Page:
Eales: All Blacks on the wane

Ex-Australia captain John Eales claims the All Blacks are no longer "invincible" ahead of the two countries' Tri Nations encounter on Saturday. [more]

Eales: All Blacks on the wane

Ex-Australia captain John Eales claims the All Blacks are no longer "invincible" ahead of the two countries’ Tri Nations encounter on Saturday.

The veteran of 86 Test appearances stopped short of labelling the current crop of All Blacks pushovers, but believes the men in black have lost their age-old ability to strike fear into the hearts of their rivals.

“The All Blacks aren’t as strong as they were last year, they’ve lost some very key players," Eales said.

“They’re still a strong team, the All Blacks are only ever the best or the next-best team in the world no matter what the rankings say. They can always beat anyone on their day without question.

“But they have slipped a bit from last year. They haven’t got that same aura of invincibility about them."

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The former goal-kicking lock believes the withdrawal of All Blacks skipper Richie McCaw leaves the side further exposed but still considers the Kiwis an even-money chance against Robbie Deans’ men.

“I think it shapes up as a really good Test. They’re still missing Richie McCaw which is a big loss for them, no question about that, so it’s going to be tough," he said.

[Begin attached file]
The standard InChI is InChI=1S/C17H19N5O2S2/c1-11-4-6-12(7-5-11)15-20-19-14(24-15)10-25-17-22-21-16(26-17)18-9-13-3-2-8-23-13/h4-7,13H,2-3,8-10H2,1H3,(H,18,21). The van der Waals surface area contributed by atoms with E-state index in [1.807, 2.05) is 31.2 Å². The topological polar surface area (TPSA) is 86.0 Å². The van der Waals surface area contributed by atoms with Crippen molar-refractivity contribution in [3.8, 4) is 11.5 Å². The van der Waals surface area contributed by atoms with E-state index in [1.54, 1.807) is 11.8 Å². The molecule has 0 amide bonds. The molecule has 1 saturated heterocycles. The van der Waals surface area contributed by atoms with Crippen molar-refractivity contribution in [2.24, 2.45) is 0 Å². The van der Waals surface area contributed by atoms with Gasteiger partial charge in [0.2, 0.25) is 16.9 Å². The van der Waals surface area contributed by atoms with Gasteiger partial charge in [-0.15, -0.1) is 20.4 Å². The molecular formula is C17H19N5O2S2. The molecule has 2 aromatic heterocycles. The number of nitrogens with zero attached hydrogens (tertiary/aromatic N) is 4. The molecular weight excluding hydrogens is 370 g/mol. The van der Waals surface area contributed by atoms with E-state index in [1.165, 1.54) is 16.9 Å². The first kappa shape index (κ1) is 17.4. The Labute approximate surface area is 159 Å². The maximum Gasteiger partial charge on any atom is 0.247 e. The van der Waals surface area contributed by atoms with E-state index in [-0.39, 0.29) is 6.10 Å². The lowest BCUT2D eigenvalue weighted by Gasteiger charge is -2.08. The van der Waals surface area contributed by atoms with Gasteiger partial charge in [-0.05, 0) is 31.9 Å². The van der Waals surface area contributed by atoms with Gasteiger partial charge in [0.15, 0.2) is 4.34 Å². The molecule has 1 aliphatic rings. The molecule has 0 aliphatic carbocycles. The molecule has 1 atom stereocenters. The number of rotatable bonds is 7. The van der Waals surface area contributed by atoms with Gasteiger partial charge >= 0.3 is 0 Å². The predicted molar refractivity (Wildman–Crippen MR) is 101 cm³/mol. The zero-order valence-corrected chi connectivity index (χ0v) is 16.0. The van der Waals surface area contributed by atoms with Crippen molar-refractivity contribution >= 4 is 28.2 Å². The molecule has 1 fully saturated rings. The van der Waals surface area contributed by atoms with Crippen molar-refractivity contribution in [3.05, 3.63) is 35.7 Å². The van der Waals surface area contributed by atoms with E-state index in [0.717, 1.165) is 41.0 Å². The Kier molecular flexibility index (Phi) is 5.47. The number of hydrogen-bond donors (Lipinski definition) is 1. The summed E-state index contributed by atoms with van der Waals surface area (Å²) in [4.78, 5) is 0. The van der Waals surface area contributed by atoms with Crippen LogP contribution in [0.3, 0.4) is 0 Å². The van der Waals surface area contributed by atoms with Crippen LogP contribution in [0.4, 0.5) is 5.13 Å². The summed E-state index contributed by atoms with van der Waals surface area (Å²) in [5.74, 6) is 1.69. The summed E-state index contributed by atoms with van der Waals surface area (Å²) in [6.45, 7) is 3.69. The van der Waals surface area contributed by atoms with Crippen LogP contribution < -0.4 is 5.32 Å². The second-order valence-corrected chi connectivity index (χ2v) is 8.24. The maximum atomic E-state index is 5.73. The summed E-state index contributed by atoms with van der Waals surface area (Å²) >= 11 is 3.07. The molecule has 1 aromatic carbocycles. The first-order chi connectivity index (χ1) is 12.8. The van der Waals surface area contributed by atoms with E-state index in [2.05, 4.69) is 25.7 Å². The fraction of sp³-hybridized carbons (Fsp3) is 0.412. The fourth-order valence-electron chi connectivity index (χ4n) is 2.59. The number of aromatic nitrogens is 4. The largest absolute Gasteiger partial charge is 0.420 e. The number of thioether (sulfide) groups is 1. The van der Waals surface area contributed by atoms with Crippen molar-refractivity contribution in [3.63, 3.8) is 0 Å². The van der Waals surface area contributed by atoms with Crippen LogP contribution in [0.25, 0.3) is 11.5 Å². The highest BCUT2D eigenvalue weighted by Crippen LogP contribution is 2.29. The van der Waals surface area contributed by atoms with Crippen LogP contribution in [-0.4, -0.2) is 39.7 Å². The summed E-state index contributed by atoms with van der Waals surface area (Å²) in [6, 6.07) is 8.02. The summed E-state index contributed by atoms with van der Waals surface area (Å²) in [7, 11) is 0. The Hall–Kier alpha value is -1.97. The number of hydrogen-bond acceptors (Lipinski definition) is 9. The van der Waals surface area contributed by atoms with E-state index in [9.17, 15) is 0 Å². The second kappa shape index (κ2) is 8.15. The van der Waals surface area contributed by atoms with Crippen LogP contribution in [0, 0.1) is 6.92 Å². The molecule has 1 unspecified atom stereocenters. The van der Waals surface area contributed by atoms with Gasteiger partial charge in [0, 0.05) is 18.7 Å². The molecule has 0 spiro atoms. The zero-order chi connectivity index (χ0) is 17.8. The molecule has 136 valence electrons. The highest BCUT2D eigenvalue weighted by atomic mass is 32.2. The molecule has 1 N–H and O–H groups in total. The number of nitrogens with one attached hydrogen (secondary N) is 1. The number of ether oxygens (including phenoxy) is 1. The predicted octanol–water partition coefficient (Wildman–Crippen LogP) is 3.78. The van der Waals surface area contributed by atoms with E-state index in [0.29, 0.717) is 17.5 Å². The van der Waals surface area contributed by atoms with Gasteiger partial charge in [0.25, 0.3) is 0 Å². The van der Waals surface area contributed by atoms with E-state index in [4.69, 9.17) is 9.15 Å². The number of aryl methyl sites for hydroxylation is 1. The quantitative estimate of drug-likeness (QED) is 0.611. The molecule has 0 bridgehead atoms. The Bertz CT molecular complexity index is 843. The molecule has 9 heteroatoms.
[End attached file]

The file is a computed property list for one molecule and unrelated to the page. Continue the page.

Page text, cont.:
“It’s a 50-50 game, I don’t think the All Blacks are favourites and I don’t think we’re necessarily favourites."

Pressed on the All Blacks’ frame of mind heading into the Bledisloe Cup blockbuster, Eales suggested the disappointment of another failed World Cup bid last year still hovers over the Kiwi camp.

“There’s no question they’ve got a lot of pressure on them. I’ll reiterate they’re a very, very good team but they do have pressure on them," he said.

“It would be very difficult to front up to the campaign this year in light of the disappointment they had last year.

“I mean the Wallabies had disappointment, both exited at the same time (the quarter-final stage), but the expectations around the Wallabies outside the team themselves were nowhere near as high as they were within the All Blacks.

“And to have something taken away from you when everyone else thought it was going to be yours and you probably thought it was probably going to be yours – there’s no given (in rugby), but that does hurt.

“And, psychologically, sometimes it’s hard to start again and particularly with the same coaching staff.”

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